Oberpfaffendorfer made their special cocoa available only during the Christmas season. According to the company’s archives, distributors were required to send unsold packages back on December 26th. If there were any left that is.
It’s easy to see how it went so fast. With its strong robust flavor and its dark, rich chocolate, it must have seemed just the thing for Santa’s elves at the North Pole, let alone folks at home. Of course, it didn’t hurt that advertisers encouraged consumers to serve the cocoa in a huge bowl. No wonder there was never any left after Christmas.
You can keep this reproduction of the original 1912 “Cocoalicious – 25-Hour Blend” ad up all year round; there aren’t any rules now.
Who couldn’t use a bowl of cocoa so strong (and delicious), especially on a Monday morning?
Year: Reproduced in 2012 from 1912 original
Material: Giclée print
Paper: Hahnemühle museum quality acid-free paper
Size: 26.7 x 33.0 cm (10.5 x 13 in)
Image Size: 20.32 x 28.6 cm (8 x 11.25 in)
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Founded in the early 1900s, Oberpfaffendorfer is a family-run company manufacturing packaged foods. With roots in German-speaking Switzerland, the company is as known for its family loyalty as it is for its packaged “comfort food.” Oberpfaffendorfer fully embraced the frozen food market in the 1950s, and some of its popular products include Neptune Nibblets and its Croquettes. The company slogan, “We’re a mouthful!” plays on the company’s difficult-to-pronounce name, as well as its reputation for hearty food.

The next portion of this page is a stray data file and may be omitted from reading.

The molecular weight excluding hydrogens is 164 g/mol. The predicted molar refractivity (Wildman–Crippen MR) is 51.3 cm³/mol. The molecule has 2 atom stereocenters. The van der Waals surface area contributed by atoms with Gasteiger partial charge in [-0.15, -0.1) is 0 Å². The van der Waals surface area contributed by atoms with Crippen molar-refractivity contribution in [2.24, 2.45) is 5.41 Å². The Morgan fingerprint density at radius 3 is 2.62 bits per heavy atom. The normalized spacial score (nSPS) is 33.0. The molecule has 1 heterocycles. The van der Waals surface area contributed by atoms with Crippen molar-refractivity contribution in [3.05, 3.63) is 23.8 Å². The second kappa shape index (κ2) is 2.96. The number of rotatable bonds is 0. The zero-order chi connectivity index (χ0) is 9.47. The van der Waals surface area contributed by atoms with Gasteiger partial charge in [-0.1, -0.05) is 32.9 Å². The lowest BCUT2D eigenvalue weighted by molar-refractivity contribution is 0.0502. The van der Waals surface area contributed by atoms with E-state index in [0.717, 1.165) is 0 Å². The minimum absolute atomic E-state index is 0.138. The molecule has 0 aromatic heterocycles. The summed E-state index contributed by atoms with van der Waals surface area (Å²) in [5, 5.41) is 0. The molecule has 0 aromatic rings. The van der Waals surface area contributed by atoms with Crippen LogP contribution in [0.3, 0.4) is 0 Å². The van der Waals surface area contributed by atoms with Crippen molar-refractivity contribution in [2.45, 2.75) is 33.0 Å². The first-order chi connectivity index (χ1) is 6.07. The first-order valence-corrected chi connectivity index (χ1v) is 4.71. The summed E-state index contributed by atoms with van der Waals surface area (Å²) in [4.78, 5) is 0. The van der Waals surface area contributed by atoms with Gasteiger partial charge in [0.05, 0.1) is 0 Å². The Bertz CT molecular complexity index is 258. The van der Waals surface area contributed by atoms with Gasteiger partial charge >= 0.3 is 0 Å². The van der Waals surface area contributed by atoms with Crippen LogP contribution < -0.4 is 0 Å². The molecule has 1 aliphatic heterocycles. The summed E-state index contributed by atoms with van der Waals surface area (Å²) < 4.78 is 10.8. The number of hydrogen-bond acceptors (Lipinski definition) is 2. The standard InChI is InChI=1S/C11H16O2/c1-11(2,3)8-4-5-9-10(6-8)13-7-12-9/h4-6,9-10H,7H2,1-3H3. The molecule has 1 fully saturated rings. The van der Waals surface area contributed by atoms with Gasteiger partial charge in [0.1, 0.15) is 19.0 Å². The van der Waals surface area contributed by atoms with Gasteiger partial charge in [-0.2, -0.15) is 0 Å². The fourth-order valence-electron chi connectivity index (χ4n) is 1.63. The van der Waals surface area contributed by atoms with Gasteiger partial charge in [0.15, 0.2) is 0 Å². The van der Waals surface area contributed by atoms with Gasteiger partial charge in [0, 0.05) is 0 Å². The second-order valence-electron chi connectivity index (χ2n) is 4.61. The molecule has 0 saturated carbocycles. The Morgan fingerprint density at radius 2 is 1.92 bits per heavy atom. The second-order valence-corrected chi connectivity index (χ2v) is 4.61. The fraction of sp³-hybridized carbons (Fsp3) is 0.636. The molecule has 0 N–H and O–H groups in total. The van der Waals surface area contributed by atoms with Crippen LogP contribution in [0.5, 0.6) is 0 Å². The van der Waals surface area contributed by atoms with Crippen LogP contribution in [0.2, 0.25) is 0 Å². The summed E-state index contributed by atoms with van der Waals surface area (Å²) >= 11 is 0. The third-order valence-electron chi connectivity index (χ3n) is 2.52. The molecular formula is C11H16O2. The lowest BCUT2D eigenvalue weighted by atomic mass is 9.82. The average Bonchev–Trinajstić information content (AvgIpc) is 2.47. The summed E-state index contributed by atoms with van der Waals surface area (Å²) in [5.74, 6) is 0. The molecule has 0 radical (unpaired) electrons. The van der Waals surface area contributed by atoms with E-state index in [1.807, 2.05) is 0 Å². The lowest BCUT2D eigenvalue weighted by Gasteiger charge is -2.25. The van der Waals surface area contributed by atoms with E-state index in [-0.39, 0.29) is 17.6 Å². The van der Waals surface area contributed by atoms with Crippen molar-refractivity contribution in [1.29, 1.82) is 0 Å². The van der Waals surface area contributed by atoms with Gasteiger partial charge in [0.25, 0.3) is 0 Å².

Thursday, Dec 18, 2014
by Ned Wazowski
Who says that only kids get to have stories read to them?
I used to think that audio books were only for blind people or truck drivers. Once you’d graduated to reading on your own, I thought, story time was over. I’m so glad I finally saw – well, heard – the light.
One holiday many years ago, an audio book-loving friend gave me an audio book of a Christmas Carol, and although I’d never listened to audio books, I figured that it might be something to listen to while curled up in front of the fire or putting together puzzles after the presents had all been opened. And what a treat it turned out to be. I was hooked.
There are plenty of benefits to audio books. They free up your hands, and allow you to move around – maybe taking on household chores or completing a puzzle. They can be enjoyed by many people at the same time and audio books unplug everyone from staring at a screen – which we could all use more of.
Best of all though, audio books take you right back to childhood, with the comfort and warmth of having someone read you a story. You can even hear the same story over and over, and never get any complaints.
With everything, quality is king, and some stories just aren’t written to be read aloud. Too pensive, too action-packed, too much description and you might be better off with a paperback. But get the right story – and the right reader (Stephen Pacey, every time) – and you’re in for a good time.